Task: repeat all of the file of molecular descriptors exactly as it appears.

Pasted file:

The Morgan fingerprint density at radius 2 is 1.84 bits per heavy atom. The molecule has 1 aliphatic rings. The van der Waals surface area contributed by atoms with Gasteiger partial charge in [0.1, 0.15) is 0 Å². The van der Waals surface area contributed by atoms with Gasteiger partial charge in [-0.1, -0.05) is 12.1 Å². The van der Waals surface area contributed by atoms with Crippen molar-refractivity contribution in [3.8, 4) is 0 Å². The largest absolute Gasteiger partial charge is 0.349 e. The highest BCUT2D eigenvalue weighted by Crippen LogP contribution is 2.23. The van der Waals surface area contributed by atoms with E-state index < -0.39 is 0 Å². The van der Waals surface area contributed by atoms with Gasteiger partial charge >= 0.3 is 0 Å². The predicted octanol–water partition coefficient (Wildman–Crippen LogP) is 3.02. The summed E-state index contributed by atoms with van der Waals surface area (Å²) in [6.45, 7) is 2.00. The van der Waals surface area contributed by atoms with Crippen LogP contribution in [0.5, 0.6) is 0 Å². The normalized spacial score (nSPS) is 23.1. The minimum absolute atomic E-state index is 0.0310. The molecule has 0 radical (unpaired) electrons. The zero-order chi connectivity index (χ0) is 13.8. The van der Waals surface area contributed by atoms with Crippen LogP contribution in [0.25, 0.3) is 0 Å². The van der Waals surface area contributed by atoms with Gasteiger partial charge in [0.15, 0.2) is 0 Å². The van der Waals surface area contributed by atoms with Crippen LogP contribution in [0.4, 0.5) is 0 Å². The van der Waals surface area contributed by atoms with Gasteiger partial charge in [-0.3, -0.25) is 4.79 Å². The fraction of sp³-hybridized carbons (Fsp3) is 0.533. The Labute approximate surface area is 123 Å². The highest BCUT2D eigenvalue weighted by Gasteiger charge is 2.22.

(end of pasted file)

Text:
The Morgan fingerprint density at radius 2 is 1.84 bits per heavy atom. The molecule has 1 aliphatic rings. The van der Waals surface area contributed by atoms with Gasteiger partial charge in [0.1, 0.15) is 0 Å². The van der Waals surface area contributed by atoms with Gasteiger partial charge in [-0.1, -0.05) is 12.1 Å². The van der Waals surface area contributed by atoms with Crippen molar-refractivity contribution in [3.8, 4) is 0 Å². The largest absolute Gasteiger partial charge is 0.349 e. The highest BCUT2D eigenvalue weighted by Crippen LogP contribution is 2.23. The van der Waals surface area contributed by atoms with E-state index < -0.39 is 0 Å². The van der Waals surface area contributed by atoms with Gasteiger partial charge >= 0.3 is 0 Å². The predicted octanol–water partition coefficient (Wildman–Crippen LogP) is 3.02. The summed E-state index contributed by atoms with van der Waals surface area (Å²) in [6.45, 7) is 2.00. The van der Waals surface area contributed by atoms with Crippen LogP contribution in [0.5, 0.6) is 0 Å². The normalized spacial score (nSPS) is 23.1. The minimum absolute atomic E-state index is 0.0310. The molecule has 0 radical (unpaired) electrons. The zero-order chi connectivity index (χ0) is 13.8. The van der Waals surface area contributed by atoms with Crippen LogP contribution in [0.25, 0.3) is 0 Å². The van der Waals surface area contributed by atoms with Gasteiger partial charge in [0.15, 0.2) is 0 Å². The van der Waals surface area contributed by atoms with Crippen LogP contribution in [0.4, 0.5) is 0 Å². The van der Waals surface area contributed by atoms with Gasteiger partial charge in [-0.3, -0.25) is 4.79 Å². The fraction of sp³-hybridized carbons (Fsp3) is 0.533. The Labute approximate surface area is 123 Å². The highest BCUT2D eigenvalue weighted by Gasteiger charge is 2.22.